News for the Smith College Community //November 9, 2000

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Introducing the First Issue of Meridians

If you haven't yet heard of Meridians, then you haven't heard about Smith's latest bit of history-making on behalf of women's minds and lives. Meridians is a new feminist journal by and about women of color, an interdisciplinary journal that offers a forum with a global view for Latinas, Asians, American Indians, Africans and American minorities.

Developed in collaboration with Wesleyan University Press, Meridians will be published twice a year. The journal reflects Smith's commitment to offering women from under-represented minority groups a forum in which to establish their scholarly and creative voices.

On Thursday, November 16, Meridians' inaugural issue will be unveiled and celebrated from 4 to 6 p.m. at a launch party in Neilson Browsing Room. The Smith community is invited to meet the people behind this issue and join in the Meridians celebration. From 5 to 5:30 p.m., there will be brief comments by President Ruth Simmons, the Smith-Wesleyan editorial group, and Kum-Kum Bhavnani, senior editor.

"What makes this launch so exciting is that it is very unusual for an undergraduate institution to produce a journal of this scope," explains Bhavnani. "Smith is already on the map as a leader in the liberal arts and champion of women's education, but now it is establishing itself as a player in academic publishing."

Bhavnani came to Smith in July for a two-year term. A professor of sociology and women's studies at the University of California, Santa Barbara, she is also chair of the Women, Culture and Development Program, which she helped found. A member of the Feminist Review editorial collective as well as a founder and associate editor of Feminism and Psychology, Bhavnani has edited important collections on race and gender in their complex dimensions and intersections with politics, youth culture and feminism. While at Smith, she will teach two courses a year in the Women's Studies Program.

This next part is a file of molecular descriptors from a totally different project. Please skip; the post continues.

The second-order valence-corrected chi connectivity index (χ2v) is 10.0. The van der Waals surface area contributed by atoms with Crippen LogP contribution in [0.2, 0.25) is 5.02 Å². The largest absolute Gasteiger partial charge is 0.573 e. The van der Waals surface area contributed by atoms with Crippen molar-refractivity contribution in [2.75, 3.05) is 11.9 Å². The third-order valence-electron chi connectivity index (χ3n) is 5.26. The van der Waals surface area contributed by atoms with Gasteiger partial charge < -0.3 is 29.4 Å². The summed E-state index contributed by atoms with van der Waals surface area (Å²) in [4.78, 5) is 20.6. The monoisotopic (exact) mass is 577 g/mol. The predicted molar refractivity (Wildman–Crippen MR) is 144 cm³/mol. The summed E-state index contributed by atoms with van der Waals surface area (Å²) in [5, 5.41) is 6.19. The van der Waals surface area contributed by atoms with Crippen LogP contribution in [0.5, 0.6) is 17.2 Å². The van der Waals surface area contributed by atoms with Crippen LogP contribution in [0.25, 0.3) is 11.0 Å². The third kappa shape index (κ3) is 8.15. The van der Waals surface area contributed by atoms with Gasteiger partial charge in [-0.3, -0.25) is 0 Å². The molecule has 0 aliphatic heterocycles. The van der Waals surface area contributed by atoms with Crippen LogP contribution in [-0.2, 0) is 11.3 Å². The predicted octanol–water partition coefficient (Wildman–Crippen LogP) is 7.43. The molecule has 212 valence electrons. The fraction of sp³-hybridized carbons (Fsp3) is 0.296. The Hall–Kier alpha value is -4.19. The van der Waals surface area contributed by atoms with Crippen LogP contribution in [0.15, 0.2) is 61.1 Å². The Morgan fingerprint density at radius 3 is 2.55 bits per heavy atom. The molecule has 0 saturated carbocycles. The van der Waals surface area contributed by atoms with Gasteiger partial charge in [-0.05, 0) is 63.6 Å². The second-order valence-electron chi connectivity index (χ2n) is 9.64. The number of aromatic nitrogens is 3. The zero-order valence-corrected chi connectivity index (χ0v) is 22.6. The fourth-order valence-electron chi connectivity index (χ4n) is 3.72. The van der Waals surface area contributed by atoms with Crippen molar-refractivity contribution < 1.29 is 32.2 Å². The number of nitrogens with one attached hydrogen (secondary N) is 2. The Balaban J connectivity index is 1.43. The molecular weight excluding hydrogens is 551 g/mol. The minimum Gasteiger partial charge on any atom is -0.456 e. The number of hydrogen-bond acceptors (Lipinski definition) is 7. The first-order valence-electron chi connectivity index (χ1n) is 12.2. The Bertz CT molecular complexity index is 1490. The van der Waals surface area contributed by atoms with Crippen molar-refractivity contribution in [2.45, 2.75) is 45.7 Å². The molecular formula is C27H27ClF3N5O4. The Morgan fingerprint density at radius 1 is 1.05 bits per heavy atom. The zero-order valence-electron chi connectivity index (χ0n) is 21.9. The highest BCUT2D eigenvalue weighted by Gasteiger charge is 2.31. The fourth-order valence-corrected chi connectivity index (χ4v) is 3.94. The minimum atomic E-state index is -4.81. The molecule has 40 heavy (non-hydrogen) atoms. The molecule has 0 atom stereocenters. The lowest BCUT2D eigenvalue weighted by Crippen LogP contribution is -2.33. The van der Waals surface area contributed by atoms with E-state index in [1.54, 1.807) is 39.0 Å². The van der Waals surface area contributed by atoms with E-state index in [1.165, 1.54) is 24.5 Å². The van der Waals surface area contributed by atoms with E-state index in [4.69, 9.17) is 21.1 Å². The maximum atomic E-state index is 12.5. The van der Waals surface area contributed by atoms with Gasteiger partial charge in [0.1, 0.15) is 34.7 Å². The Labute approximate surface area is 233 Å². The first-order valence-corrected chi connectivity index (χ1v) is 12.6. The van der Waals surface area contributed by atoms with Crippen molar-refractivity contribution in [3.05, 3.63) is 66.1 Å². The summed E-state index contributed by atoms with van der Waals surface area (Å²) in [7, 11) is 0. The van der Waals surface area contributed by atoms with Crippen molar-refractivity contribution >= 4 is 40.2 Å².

As senior editor of Meridians, Bhavnani is assisted by the Smith-Wesleyan editorial group, which includes Ravina Aggarwal, assistant professor of anthropology; Ginetta Candelario, instructor of sociology and Latin American studies; Ann Ferguson, assistant professor of Afro-American studies; Velma Garcia, associate professor of government; Nancy Saporta Sternbach, associate professor of Spanish and Portuguese; and Susan Van Dyne, professor and chair of women's studies. A national editorial board of leading scholars, activists and artists, including Ghanaian novelist Ama Ata Aidoo, American-Indian activist Wilma Mankiller, and Nobel Prize-winning author Toni Morrison, guides the journal.

"Meridians is making its debut at a particularly timely moment," says Bhavnani. "Not only is the academy moving toward interdisciplinary scholarship, but also the impact of women of color has been established. Now their voices will further break boundaries, not only between disciplines but also between domestic and international issues." She describes the publication, which includes both scholarly and creative work, as a unique forum for tackling intellectual, theoretical and political issues. Bhavnani is also quick to praise the Smith-Wesleyan editorial group for preparing such a remarkable inaugural issue.